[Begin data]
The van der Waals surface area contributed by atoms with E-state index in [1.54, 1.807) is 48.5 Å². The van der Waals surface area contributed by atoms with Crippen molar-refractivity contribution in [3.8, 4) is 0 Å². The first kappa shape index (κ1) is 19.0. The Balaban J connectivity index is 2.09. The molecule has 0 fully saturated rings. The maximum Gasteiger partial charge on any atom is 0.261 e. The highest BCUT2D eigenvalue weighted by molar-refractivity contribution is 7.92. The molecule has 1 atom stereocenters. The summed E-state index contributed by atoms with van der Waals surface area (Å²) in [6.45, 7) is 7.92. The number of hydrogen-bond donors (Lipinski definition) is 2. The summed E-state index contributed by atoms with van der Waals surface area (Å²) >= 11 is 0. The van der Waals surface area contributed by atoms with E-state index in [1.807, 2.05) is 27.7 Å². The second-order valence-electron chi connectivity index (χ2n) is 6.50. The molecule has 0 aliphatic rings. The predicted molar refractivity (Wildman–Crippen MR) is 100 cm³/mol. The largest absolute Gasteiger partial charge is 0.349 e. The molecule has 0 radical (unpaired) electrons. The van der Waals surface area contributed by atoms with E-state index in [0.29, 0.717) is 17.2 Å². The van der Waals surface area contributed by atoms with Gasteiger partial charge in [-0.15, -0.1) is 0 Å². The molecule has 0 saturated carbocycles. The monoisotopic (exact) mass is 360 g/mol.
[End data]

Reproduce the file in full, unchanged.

The van der Waals surface area contributed by atoms with E-state index in [1.54, 1.807) is 48.5 Å². The van der Waals surface area contributed by atoms with Crippen molar-refractivity contribution in [3.8, 4) is 0 Å². The first kappa shape index (κ1) is 19.0. The Balaban J connectivity index is 2.09. The molecule has 0 fully saturated rings. The maximum Gasteiger partial charge on any atom is 0.261 e. The highest BCUT2D eigenvalue weighted by molar-refractivity contribution is 7.92. The molecule has 1 atom stereocenters. The summed E-state index contributed by atoms with van der Waals surface area (Å²) in [6.45, 7) is 7.92. The number of hydrogen-bond donors (Lipinski definition) is 2. The summed E-state index contributed by atoms with van der Waals surface area (Å²) >= 11 is 0. The van der Waals surface area contributed by atoms with E-state index in [1.807, 2.05) is 27.7 Å². The second-order valence-electron chi connectivity index (χ2n) is 6.50. The molecule has 0 aliphatic rings. The predicted molar refractivity (Wildman–Crippen MR) is 100 cm³/mol. The largest absolute Gasteiger partial charge is 0.349 e. The molecule has 0 radical (unpaired) electrons. The van der Waals surface area contributed by atoms with E-state index in [0.29, 0.717) is 17.2 Å². The van der Waals surface area contributed by atoms with Gasteiger partial charge in [-0.15, -0.1) is 0 Å². The molecule has 0 saturated carbocycles. The monoisotopic (exact) mass is 360 g/mol.